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Not Doing This Led 53 Percent of Couples to Divorce, Study Says — Best Life

Article By Sarah Crow

~ NOVEMBER 2021 ~Maintaining a long-term relationship—and keeping both yourself and your partner happy—is no easy feat. Whether you disagree about your savings goals, have opposite tastes in movies, or simply can’t agree on who should unload the dishwasher, even the most solid couples have their differences. Unfortunately, in some cases, those relationship peccadilloes become insurmountable issues over time. In fact, according to one study, the absence of one specific factor among married couples—and nothing having to do with their activities in the bedroom—led more than half of them to divorce. Read on to discover what could be putting your union at risk.

old couple in heated fight

While cheating, financial infidelity, and abuse are among the more commonly cited reasons for the dissolution of marriages, not all relationships go out with a bang.

According to a study published in the Journal of Divorce & Remarriage, among a group of 886 divorcing parents, 53 percent said that the fact that they were “not able to talk together” was the main catalyst for seeking a divorce.

It’s not just a communication breakdown that led to numerous divorces, however. In fact, there was one marital problem that was actually cited as a reason for splitting among more people than a breakdown in communication.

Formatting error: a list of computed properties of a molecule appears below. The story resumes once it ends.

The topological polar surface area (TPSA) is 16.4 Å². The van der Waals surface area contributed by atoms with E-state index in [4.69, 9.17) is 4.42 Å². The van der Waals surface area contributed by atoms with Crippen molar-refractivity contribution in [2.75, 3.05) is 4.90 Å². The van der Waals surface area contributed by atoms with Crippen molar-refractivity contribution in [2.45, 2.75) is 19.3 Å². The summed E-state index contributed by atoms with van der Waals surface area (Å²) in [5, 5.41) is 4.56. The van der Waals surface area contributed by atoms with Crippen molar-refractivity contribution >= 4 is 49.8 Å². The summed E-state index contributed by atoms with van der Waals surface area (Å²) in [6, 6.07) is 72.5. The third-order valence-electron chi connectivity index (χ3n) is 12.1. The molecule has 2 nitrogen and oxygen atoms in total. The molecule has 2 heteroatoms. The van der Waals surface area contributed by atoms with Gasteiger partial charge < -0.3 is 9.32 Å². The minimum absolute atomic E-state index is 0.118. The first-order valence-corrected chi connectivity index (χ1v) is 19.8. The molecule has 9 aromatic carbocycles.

Among those polled as part of the Journal of Divorce & Remarriage study, 55 percent said that simply “growing apart” had led to their split.

While research suggests that up to 15 percent of divorced couples eventually reconcile, there are specific reasons for marital dissolution that make getting back together especially unlikely.

The Journal of Divorce & Remarriage study’s authors found that money issues, differing tastes, and growing apart were associated with low rates of interest in reconciliation, and there was little interest in reconciliation when cheating or abuse was involved.

Though having similar interests and tastes may seem like a surefire predictor of relationship satisfaction, having some differences may actually be key to keeping your union intact.

A middle-aged couple eating greens at a table outdoorsiStock

According to a study from Queendom, which analyzed data from 2,560 people who took the site’s Relationship Satisfaction Test, it wasn’t agreeing on everything that was the highest predictor of relationship satisfaction. Instead, it was whether or not the differences between partners were complementary that best predicted couples’ happiness in their relationship.

A version of this article originally appeared here on


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